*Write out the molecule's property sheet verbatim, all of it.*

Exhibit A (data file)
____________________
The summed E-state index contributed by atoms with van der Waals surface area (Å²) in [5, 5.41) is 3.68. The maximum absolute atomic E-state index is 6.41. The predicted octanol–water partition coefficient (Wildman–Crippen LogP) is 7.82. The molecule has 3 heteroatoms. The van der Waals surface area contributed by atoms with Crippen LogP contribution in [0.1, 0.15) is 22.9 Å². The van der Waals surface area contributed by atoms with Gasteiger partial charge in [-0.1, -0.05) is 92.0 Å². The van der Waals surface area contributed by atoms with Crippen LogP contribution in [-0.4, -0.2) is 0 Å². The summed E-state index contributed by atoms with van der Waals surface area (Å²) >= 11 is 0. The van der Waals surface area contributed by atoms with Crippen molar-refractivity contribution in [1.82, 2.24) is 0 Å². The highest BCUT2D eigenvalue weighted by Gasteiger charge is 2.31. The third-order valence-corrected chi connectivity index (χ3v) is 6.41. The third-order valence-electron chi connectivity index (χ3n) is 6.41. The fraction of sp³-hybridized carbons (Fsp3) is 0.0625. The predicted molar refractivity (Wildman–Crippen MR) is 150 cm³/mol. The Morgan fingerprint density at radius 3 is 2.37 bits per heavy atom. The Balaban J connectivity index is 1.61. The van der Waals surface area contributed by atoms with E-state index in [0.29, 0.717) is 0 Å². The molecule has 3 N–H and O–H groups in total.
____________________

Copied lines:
The summed E-state index contributed by atoms with van der Waals surface area (Å²) in [5, 5.41) is 3.68. The maximum absolute atomic E-state index is 6.41. The predicted octanol–water partition coefficient (Wildman–Crippen LogP) is 7.82. The molecule has 3 heteroatoms. The van der Waals surface area contributed by atoms with Crippen LogP contribution in [0.1, 0.15) is 22.9 Å². The van der Waals surface area contributed by atoms with Gasteiger partial charge in [-0.1, -0.05) is 92.0 Å². The van der Waals surface area contributed by atoms with Crippen LogP contribution in [-0.4, -0.2) is 0 Å². The summed E-state index contributed by atoms with van der Waals surface area (Å²) >= 11 is 0. The van der Waals surface area contributed by atoms with Crippen molar-refractivity contribution in [1.82, 2.24) is 0 Å². The highest BCUT2D eigenvalue weighted by Gasteiger charge is 2.31. The third-order valence-corrected chi connectivity index (χ3v) is 6.41. The third-order valence-electron chi connectivity index (χ3n) is 6.41. The fraction of sp³-hybridized carbons (Fsp3) is 0.0625. The predicted molar refractivity (Wildman–Crippen MR) is 150 cm³/mol. The Morgan fingerprint density at radius 3 is 2.37 bits per heavy atom. The Balaban J connectivity index is 1.61. The van der Waals surface area contributed by atoms with E-state index in [0.29, 0.717) is 0 Å². The molecule has 3 N–H and O–H groups in total.